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Monday, August 12, 2013

US Attorney General Announces Change in Drug Crime Policy

By: Sean Farrelly

As reported by the Washington Post and numerous other news outlets, Attorney General Eric Holder is set to announce new policies for the prosecution of drug crimes by the Department of Justice.  These new measures are aimed at combating the problem of overcrowding in federal prisons.  In addition, the new policies hope to avoid sending individuals charged with non-violent drug crimes to jail for lengthy periods of time.

Since 1980, the population of the United States has grown by approximately 33%.  However, the federal prison population has grown 800% in that same time.  Jails are operating at 40% over capacity.  The federal government spent $80 billion incarcerating inmates in 2010.

Those statistics are largely due to the fact that there are a number of federal drug laws that require lengthy mandatory minimum jail sentences for some non-violent offenders.  For example, if an individual is charged with possession of more than 5 grams of crack cocaine under federal law, they are subjected to five years of mandatory jail time, meaning the sentencing judge absolutey cannot suspend that time.  It doesn't matter if the individual accused clearly possessed the drugs for personal use or if they have absolutely no criminal history.  If convicted they go to federal prison for five years, no questions asked.

The Attorney General plans to instruct his 94 U.S. Attorneys across the country to implement changes to the way charges are brought.  At the outset, the decision making process related to whether to even bring federal charges will be addressed.  In cases where there is not an overwhelming impetus to bring federal charges, the Department of Justice may elect to simply allow state authorities to act, as where in the past they may have filed federal charges.  Further, federal authorities will begin to modify the specific factual allegations in the charging documents filed with the court.  For example, instead of alleging that an individual was in possession of a particular quantity of drugs, the charging documents will simply state that the individual was in possession of the drug, without mention of the quantity.  These more vague allegations will help remove some of the mandatory jail sentences from the equation and give the sentencing judge more authority to sentence as he or she deems appropriate.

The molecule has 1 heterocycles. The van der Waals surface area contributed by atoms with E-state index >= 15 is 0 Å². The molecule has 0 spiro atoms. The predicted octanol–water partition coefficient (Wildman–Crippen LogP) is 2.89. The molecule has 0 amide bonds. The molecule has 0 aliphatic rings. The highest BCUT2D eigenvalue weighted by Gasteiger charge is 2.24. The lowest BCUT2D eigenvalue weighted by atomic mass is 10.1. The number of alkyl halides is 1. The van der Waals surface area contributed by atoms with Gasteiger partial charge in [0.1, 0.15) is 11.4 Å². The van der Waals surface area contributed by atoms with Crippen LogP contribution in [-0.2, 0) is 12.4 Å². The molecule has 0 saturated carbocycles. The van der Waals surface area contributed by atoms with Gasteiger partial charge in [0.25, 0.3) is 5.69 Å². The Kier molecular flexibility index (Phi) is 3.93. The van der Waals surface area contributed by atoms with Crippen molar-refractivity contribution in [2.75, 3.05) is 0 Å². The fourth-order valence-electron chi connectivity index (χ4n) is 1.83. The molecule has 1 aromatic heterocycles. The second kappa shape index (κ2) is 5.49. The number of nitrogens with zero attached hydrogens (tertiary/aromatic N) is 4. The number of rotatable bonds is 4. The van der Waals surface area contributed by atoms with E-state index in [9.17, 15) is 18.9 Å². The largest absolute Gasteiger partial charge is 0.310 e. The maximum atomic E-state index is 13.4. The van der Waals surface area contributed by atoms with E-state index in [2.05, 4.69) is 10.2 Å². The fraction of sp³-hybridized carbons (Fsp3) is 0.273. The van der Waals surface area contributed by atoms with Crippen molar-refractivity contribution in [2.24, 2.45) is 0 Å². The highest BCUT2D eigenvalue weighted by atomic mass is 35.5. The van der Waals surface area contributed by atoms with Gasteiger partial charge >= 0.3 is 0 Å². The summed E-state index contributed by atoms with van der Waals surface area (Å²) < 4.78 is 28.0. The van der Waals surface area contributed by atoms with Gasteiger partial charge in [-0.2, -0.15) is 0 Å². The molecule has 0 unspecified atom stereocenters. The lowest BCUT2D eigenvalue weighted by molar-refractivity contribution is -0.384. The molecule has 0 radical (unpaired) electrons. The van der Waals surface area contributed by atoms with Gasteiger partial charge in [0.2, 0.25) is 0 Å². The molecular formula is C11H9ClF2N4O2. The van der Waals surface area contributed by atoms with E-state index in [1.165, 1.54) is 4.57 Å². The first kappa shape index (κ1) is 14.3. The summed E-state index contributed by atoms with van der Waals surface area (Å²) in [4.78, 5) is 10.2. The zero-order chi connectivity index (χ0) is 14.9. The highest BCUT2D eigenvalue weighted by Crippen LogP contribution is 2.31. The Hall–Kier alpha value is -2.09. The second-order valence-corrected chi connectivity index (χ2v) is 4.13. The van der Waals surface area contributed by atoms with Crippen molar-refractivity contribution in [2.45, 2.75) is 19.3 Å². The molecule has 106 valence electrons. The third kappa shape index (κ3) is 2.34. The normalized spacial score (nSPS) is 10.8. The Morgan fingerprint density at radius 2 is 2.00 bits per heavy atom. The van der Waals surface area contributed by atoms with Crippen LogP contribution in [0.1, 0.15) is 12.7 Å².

As a drug crimes lawyer in DC I believe that this is a fantastic decision by the Attorney General (and most likely the President who gave the green light on this one).  The recognition that some of the federal drug laws are overly harsh and punitive is something that should have happened a long time ago.  To continue to send non-violent offenders to prison for terms of 5 or more years in some cases simply for possessing a personal quantity of drugs is mind blowing.  Taking into account the overcrowding problem in U.S. prisons and it seems like a no brainer policy modification.  

This marks an important benchmark in the war on drugs.  Common sense and logic were at the forefront of this decision, something that cannot often be said when high ranking government official are making decisions.  I hope to see more decisions like this made by the federal government moving forward.  


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